On Sunday, you might want to try the intermediate class. I suggest at least giving it a shot, but it's up to you. The difficulty level increases a little, but it just means falling off the board a bit more often. Falling is half the fun.
Intermediate and Beyond:
I strongly suggest taking a class on Saturday even if it is just to get a refresher. With a month between each surfing session, a refresher can mean the difference between struggling all weekend and moving on to the next level.
Don't forget to reserve a rental board for the days you don't want to schedule a class.
The drive from my place down to Corpus takes about 4 hours. If you live north, it will take longer. Lets leave Austin at 6:30am. This will give us some time to get there without rushing, and maybe pick up lunch along the way.
We should be surfing at Worldwinds by 11. Worldwinds closes at 6pm, so we should all be checked in at the hotel by 7pm. We'll desalinate and aim to grab dinner downtown at around 8pm. I'm thinking that I'd like to try the Waterstreet Oyster Bar.
Sunday, maybe we can get brunch at the Water Street Seafood Co. or La Bahia. After, Windsurfing class or practice for as long as we can take it. We'll play it by ear for dinner.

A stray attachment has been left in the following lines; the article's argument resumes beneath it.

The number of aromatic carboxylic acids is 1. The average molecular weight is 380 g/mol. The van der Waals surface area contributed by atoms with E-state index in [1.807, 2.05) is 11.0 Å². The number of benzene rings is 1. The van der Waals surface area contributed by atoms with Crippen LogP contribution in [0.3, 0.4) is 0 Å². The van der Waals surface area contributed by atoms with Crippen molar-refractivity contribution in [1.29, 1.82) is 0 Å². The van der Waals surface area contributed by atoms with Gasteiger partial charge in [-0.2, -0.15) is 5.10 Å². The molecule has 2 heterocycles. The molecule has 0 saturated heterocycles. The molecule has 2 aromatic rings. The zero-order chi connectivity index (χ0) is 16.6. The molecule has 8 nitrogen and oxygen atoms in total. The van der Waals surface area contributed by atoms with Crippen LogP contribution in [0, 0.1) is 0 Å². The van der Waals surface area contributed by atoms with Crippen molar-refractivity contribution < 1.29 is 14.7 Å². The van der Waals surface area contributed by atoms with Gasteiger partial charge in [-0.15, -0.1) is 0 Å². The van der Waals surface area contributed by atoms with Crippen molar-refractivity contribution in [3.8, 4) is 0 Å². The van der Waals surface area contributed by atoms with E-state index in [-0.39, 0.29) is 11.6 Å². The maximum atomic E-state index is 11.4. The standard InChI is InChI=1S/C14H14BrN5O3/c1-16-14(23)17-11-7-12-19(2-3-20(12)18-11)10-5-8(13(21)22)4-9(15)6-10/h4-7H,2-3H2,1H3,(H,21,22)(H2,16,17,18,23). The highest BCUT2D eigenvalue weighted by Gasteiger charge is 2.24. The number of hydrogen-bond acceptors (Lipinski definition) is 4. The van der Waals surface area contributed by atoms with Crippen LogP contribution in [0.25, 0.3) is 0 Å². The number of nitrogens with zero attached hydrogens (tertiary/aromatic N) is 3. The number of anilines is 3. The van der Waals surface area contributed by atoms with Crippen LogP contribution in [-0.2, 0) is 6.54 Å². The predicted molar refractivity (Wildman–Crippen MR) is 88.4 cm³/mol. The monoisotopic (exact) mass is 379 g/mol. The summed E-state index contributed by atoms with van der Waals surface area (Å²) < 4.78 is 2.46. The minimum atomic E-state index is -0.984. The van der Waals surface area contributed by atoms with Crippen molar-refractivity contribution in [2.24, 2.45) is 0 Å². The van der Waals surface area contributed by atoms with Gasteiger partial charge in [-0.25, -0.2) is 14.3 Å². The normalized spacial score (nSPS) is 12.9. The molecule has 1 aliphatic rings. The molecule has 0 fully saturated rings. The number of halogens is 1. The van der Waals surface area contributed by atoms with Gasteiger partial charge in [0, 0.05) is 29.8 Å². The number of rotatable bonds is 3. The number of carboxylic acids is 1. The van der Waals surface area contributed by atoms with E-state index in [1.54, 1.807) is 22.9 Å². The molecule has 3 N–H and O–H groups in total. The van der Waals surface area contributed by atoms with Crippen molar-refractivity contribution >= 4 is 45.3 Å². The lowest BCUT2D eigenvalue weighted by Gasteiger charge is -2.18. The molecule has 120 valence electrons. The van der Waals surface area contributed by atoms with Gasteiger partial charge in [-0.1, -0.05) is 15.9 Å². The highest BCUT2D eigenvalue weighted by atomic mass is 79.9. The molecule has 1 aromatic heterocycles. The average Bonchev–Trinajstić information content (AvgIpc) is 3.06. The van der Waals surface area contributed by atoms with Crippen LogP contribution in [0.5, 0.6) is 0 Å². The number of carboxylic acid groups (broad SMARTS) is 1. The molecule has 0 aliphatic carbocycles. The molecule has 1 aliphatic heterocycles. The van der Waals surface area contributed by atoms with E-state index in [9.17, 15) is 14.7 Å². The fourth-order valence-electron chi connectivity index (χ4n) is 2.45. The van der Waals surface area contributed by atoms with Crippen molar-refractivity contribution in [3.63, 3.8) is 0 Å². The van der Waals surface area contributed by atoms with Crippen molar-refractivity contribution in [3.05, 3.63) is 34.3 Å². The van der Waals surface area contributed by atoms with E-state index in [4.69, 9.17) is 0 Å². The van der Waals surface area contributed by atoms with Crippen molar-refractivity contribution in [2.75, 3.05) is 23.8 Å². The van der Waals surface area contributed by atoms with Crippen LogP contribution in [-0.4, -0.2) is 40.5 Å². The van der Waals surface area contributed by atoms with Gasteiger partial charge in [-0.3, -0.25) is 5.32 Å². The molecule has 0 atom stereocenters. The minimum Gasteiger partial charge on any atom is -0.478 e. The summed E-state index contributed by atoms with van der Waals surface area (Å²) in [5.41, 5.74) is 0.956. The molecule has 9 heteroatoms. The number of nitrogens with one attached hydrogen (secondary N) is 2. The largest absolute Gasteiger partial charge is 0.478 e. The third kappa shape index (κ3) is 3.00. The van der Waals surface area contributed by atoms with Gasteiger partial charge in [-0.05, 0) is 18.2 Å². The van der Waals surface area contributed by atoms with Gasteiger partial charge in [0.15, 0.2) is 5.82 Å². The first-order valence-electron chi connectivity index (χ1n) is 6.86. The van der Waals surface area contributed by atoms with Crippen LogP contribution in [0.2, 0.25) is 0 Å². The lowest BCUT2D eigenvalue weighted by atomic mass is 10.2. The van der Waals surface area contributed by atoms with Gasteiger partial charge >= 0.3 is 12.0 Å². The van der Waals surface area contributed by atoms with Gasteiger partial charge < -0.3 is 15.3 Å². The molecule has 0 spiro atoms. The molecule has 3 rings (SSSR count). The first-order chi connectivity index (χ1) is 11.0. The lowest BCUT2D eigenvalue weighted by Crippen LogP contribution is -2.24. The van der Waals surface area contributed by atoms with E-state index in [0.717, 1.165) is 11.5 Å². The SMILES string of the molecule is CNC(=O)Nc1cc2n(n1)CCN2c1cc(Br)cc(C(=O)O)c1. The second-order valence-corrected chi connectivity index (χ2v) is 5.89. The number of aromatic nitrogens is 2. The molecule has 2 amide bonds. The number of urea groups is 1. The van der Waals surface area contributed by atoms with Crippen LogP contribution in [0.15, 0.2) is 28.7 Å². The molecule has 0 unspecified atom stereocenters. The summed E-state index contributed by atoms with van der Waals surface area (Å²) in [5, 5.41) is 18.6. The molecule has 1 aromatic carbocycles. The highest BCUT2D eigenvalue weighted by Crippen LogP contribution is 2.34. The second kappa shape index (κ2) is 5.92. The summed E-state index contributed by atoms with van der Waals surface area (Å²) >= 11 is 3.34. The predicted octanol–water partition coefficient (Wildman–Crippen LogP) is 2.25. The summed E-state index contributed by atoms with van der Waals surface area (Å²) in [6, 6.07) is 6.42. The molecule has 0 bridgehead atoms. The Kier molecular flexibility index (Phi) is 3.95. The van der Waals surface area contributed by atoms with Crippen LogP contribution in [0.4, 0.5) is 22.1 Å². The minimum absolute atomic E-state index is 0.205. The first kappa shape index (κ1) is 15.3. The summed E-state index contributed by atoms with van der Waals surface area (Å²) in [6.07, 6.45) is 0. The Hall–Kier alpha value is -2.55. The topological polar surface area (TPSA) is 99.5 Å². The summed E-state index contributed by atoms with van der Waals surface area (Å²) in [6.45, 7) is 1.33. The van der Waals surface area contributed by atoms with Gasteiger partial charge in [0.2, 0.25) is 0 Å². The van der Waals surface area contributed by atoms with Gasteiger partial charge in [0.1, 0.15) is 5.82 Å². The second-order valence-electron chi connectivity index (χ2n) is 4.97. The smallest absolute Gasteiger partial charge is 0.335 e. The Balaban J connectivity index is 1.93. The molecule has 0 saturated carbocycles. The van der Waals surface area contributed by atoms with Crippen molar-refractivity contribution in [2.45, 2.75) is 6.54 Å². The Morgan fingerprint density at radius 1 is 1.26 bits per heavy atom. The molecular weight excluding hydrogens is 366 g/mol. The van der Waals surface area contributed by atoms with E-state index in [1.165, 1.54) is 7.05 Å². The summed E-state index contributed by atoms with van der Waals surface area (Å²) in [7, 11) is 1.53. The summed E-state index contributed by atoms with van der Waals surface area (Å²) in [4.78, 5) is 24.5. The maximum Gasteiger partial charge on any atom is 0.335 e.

Lets do breakfast at Agua Java. Afterwards, of course, more surfing. Around 2 or 3 pm, I'll probably drive back to Austin.
The first features a couple of kids showing off their crazy freestyle skillz at night. They look like they're having a blast. I'm jealous.
The second has a video summary of attempts at breaking the 50 knot sailing speed barrier. The current world record is held by Finian Maynard, at 48.7 knots, or 56 mph. You'll see him in the video: he is the giant riding a toothpick. Can't miss him.
If anyone is interested in carpooling for a day trip (or longer) to watch the games, let me know!
Thursday, May 3, 2007
289 feet of shiny black hull. 3 rotating masts. 15 square sails.
Check out the Wikipedia entry.
And visit the official Maltese Falcon website. Be sure to look at the photos and the log once there.
I wonder if the owner ever needs someone to boat-sit. I'd be happy to help out. I don't think I'd mind living on a yacht like this.
Wednesday, May 2, 2007
This video isn't really exciting, but it does show that hydrofoils can work in windsurfing. I've been wondering about that for a while. It also shows that adding a hydrofoil is a bit pointless.
The board doesn't seem to be going any faster with the foil (watch for the traditional board in the background). I expect this is because the foil requires a lot of drag to create the necessary lift. The foil does make the ride smoother, but that seems boring. Maybe the foil would come in handy in wave sailing?
Tuesday, May 1, 2007
The biggest limitation I find is the number of available locations. Corpus Christi has forecast data, but Austin does not. I'll live.
If you have a mac, there is a WindGuru dashboard widget available. The widget provides data for a 24 hour window. It also has a nice animated windmill which really spices up the dashboard.